Community Advisors are prepared, engaged leaders who whole-heartedly agree to face responsibilities that most people would turn and sprint far away from. This blog will expose the details of their most exciting on-the-job experiences–from the funny encounters to the far-fetched, and everywhere in between. Read along and receive an inside look at the secret lives of CA’s.
This week I interviewed Castleton alumnus Matthew Levins, who was a CA during three of his four years at Castleton. Our conversation started with him listing off the more typical happenings that he would deal with on a regular basis:
- girls who won't stop crying for no other reason than they're drunk
- boys getting into fights for no other reason than they're drunk
- during room inspections: finding weed in dorms decorated with Bob Marley flags and 420 stickers, and then kid's responses being "I don't even smoke weed"
He talked about how it never failed that a fight would break out during paint parties, and that evidence of the fight would be seen in the form of paint smeared all over the walls and floor. (I'm sure you can guess whose job is it to clean up all of that evidence??)
Once in a while he would need to help students who needed to be "transported" to Rutland Regional for being too drunk. Quotation marks on transported because that is CA terminology for people who get themselves in those scenarios.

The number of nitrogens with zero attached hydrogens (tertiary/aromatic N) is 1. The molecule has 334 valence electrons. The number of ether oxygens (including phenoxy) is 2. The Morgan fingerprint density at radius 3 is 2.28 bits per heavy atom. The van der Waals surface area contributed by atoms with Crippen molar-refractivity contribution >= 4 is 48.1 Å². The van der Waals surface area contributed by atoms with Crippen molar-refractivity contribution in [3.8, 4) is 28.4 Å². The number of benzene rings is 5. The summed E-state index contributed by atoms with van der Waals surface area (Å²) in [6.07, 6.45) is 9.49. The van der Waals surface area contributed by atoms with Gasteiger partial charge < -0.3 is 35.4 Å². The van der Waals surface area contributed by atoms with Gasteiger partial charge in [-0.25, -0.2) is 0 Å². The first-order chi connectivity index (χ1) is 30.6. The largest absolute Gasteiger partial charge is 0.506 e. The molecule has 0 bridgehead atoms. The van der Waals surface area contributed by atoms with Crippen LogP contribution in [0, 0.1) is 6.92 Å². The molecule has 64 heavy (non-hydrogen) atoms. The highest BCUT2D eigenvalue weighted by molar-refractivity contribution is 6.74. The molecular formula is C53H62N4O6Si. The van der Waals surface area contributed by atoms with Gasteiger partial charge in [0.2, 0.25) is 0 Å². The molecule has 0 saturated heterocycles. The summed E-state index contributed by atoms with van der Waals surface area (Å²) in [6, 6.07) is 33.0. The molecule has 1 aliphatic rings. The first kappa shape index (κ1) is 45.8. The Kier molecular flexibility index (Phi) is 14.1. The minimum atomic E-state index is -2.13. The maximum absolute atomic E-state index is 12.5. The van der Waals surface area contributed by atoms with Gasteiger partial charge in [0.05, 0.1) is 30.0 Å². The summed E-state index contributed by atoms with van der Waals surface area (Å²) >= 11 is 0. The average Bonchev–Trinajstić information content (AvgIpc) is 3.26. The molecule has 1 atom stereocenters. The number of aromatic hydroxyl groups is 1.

"There's also those people who, no matter what you were talking to them about, they would ask are you gonna call my parents?" Levins' voice rose and became super whiny when describing and reenacting the last part.
"Like, nooo, you're an adult now… Come on," he said, speaking to the countless faces he's imagining in his mind as he speaks.
"One guy had a knife pulled on him, and he and his friends came barrelling into the dorm screaming and yelling. That was pretty scary. The guy with the knife ended up getting kicked out of school for the year," Levins said.
But my personal favorite story of Levins' was when he said this:
"There was this international student who couldn't speak English when she was wasted."
"We had her birthday on file, but it was written the European way, so we thought she was 21. But we couldn't understand her when we would try and talk to her so we couldn't confirm her birthday."
Not really sure what that means exactly, but I'm just picturing this girl having a grand ole time witnessing the different looks she gets while speaking Swedish to her American CAs and friends.
Oh, fun fact, Matt was my CA during one of the years that he worked here. So it was kind of ironic that I interviewed him for this blog, because I'm sure he has the missing puzzle pieces to a few blurry weekends of mine. He graciously left those stories out of the interview.